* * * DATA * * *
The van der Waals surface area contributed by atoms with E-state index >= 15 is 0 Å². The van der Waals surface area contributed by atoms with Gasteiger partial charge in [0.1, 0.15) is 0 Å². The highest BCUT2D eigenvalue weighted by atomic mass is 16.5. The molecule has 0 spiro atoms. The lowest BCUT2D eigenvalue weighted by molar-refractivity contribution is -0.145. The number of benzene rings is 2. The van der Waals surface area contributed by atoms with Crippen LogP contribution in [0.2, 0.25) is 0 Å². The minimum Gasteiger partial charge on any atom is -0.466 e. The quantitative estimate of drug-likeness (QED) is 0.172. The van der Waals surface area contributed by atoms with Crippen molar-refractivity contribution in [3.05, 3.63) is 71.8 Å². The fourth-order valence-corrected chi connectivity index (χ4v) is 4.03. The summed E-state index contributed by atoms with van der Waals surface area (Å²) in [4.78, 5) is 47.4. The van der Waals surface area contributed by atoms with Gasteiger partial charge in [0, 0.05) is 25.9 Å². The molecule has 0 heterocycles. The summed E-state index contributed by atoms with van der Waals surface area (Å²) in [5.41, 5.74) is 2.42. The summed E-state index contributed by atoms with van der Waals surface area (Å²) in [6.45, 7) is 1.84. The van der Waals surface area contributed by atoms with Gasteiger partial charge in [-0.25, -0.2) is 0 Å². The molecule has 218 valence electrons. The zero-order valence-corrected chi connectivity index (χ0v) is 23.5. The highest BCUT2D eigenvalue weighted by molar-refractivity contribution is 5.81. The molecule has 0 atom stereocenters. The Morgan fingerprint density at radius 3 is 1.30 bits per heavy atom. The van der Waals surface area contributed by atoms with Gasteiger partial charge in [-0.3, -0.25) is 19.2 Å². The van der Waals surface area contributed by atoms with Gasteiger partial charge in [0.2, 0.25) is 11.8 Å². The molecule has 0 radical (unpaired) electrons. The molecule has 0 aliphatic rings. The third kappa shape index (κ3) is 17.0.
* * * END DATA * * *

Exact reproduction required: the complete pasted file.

The van der Waals surface area contributed by atoms with E-state index >= 15 is 0 Å². The van der Waals surface area contributed by atoms with Gasteiger partial charge in [0.1, 0.15) is 0 Å². The highest BCUT2D eigenvalue weighted by atomic mass is 16.5. The molecule has 0 spiro atoms. The lowest BCUT2D eigenvalue weighted by molar-refractivity contribution is -0.145. The number of benzene rings is 2. The van der Waals surface area contributed by atoms with Crippen LogP contribution in [0.2, 0.25) is 0 Å². The minimum Gasteiger partial charge on any atom is -0.466 e. The quantitative estimate of drug-likeness (QED) is 0.172. The van der Waals surface area contributed by atoms with Crippen molar-refractivity contribution in [3.05, 3.63) is 71.8 Å². The fourth-order valence-corrected chi connectivity index (χ4v) is 4.03. The summed E-state index contributed by atoms with van der Waals surface area (Å²) in [4.78, 5) is 47.4. The van der Waals surface area contributed by atoms with Gasteiger partial charge in [0, 0.05) is 25.9 Å². The molecule has 0 heterocycles. The summed E-state index contributed by atoms with van der Waals surface area (Å²) in [5.41, 5.74) is 2.42. The summed E-state index contributed by atoms with van der Waals surface area (Å²) in [6.45, 7) is 1.84. The van der Waals surface area contributed by atoms with Gasteiger partial charge in [-0.25, -0.2) is 0 Å². The molecule has 218 valence electrons. The zero-order valence-corrected chi connectivity index (χ0v) is 23.5. The highest BCUT2D eigenvalue weighted by molar-refractivity contribution is 5.81. The molecule has 0 atom stereocenters. The Morgan fingerprint density at radius 3 is 1.30 bits per heavy atom. The van der Waals surface area contributed by atoms with Gasteiger partial charge in [-0.3, -0.25) is 19.2 Å². The van der Waals surface area contributed by atoms with Gasteiger partial charge in [0.2, 0.25) is 11.8 Å². The molecule has 0 radical (unpaired) electrons. The molecule has 0 aliphatic rings. The third kappa shape index (κ3) is 17.0.